Park Path Completion - January 2011

Landscape Upgrades
 
January 2011
 
With the completion of a pedestrian path that now completely encircles El Quito Park (the front section along Paseo Prasada was completed earlier this year); the next phase of the project is to address the landscaping component for the north and west side of the park - to better match the newly renovated front section of the park.  This project will add an assortment of different trees adjacent to the path along the back of the park, and along the side of the park backing up to the Primary Plus School.  In addition, approximately 9 new planting beds will be added to this area, planted with ornamental scrubs, roses, perennial flowers, and ornamental grasses.  The existing turf grass in this area will be removed, and irrigation lines will be altered to accommodate the new landscape configuration.  Landscape bark will be used to mulch the new trees and planting beds parallel to the existing path, similar to the new configuration at the front of the park.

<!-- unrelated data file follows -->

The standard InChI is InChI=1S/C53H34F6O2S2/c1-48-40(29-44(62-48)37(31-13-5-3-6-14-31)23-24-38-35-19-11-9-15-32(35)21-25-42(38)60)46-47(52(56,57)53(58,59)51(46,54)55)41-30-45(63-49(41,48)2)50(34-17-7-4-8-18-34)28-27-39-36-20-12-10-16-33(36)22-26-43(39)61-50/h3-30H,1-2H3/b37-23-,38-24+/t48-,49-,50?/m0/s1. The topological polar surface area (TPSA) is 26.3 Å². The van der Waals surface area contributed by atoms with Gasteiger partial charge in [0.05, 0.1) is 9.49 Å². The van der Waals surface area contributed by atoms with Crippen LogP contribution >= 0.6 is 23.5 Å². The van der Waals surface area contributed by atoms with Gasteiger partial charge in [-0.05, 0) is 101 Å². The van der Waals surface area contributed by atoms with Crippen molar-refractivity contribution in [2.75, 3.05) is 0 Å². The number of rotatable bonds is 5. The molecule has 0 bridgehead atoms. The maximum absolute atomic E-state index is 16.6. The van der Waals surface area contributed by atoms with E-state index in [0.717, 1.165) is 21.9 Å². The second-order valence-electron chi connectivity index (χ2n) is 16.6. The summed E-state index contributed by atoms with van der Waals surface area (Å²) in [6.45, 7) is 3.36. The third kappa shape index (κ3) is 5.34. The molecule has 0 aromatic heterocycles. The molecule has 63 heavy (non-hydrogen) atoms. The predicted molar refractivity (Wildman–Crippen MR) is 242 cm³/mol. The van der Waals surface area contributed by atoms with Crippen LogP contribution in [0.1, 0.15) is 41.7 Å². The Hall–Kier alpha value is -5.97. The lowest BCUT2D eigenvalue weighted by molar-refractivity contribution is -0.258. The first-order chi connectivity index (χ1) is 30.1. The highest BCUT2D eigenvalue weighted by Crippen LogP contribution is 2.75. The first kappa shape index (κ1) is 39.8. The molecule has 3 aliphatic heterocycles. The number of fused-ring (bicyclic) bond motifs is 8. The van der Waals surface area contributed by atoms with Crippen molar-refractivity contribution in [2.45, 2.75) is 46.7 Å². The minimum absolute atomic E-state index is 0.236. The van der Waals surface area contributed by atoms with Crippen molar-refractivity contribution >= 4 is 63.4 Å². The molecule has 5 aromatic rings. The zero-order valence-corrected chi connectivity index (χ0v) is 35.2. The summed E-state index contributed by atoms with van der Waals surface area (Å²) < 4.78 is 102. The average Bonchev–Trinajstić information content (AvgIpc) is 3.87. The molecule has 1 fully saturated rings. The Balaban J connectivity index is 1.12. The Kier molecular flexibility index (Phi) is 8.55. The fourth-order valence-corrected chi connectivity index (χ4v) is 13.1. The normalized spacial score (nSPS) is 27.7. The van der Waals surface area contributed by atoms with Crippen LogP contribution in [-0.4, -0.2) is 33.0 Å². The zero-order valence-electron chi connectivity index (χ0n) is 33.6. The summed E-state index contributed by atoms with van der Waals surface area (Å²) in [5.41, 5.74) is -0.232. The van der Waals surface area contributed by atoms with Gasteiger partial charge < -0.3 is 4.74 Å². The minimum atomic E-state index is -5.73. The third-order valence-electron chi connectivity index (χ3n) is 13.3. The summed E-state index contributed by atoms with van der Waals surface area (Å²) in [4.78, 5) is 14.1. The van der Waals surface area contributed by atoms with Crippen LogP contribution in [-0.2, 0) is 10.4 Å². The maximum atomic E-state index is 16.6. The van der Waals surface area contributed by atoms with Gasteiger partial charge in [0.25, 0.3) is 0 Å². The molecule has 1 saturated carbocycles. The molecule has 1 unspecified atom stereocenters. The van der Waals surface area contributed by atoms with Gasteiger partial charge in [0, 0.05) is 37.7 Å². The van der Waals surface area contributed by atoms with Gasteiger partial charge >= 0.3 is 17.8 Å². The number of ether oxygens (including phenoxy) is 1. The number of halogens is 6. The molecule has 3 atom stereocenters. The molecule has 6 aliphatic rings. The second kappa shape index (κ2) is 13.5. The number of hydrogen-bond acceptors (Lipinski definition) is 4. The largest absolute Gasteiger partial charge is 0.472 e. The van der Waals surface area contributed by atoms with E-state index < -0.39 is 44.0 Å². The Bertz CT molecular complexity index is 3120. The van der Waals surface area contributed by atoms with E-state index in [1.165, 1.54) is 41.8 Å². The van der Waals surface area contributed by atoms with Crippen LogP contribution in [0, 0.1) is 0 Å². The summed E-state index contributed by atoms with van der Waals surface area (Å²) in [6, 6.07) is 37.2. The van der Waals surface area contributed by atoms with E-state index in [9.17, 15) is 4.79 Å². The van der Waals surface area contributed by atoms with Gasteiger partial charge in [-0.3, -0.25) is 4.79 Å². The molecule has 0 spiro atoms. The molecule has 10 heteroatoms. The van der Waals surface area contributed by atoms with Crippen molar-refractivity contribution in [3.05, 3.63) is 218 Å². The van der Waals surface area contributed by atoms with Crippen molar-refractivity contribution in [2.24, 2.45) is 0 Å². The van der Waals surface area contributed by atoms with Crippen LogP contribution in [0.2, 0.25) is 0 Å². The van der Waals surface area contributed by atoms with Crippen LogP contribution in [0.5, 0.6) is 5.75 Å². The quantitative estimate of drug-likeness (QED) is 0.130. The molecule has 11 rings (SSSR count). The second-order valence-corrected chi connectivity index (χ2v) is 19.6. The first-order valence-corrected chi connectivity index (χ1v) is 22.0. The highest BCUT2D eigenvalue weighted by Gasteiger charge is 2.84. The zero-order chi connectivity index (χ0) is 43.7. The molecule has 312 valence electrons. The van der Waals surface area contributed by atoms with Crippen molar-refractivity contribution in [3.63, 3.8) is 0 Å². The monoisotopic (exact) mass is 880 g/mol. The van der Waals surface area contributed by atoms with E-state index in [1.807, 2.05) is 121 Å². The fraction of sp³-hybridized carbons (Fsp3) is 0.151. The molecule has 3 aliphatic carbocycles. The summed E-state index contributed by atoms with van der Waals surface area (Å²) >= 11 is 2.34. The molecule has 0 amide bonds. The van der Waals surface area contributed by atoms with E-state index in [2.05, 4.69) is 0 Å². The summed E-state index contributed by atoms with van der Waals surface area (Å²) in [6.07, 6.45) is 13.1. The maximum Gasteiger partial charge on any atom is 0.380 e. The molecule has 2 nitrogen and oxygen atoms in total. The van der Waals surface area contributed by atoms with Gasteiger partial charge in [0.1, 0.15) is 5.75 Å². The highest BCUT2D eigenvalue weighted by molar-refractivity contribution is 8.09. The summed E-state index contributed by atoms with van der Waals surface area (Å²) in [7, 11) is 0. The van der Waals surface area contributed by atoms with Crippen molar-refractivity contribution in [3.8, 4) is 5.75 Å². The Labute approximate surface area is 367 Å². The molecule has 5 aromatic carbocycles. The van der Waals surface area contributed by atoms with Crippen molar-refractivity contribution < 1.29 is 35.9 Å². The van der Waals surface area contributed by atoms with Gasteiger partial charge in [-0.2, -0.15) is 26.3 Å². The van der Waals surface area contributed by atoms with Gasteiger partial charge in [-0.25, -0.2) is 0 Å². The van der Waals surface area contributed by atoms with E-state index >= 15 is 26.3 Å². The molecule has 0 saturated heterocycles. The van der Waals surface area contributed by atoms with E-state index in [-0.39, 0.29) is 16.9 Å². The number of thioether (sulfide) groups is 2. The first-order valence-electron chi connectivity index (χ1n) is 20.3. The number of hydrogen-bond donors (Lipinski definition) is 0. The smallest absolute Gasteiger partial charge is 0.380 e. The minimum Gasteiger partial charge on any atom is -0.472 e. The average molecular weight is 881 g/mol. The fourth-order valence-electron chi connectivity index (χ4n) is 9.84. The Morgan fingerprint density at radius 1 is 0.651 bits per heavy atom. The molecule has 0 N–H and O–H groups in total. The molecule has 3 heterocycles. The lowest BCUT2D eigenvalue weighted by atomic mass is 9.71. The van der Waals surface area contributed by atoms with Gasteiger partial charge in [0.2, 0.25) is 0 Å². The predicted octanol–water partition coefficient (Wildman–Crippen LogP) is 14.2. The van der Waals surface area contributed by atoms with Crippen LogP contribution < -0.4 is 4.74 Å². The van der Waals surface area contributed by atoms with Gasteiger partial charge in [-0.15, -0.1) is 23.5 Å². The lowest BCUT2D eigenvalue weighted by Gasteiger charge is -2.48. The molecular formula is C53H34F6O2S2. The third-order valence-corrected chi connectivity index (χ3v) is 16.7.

Not only will this project greatly enhance the beauty of the park, but it will also reduce water, fertilizer, and chemical use in the park.  Mower emissions and fuel use will be reduced as well by eliminating the turf grass in the “outer circle” areas of the park (where it serves minimal use).  Movement of irrigation lines and sprinklers away from the pedestrian path will also help eliminate the “water pooling” issues that we have had with the back section of the path, closest to Parkside. 

Upon completion of this final section, there will no longer be any turf grass on the outside parameters of the park; ornamental landscape plants and trees will then occupy these areas.  These changes will not have any impact on the existing inner turf (playing field) areas of the park or the baseball diamond area.  The project is scheduled take place over the winter months to minimize disruption to park users, and to add the new plants and trees to the area in the winter or early spring months (to minimize transplant shock).

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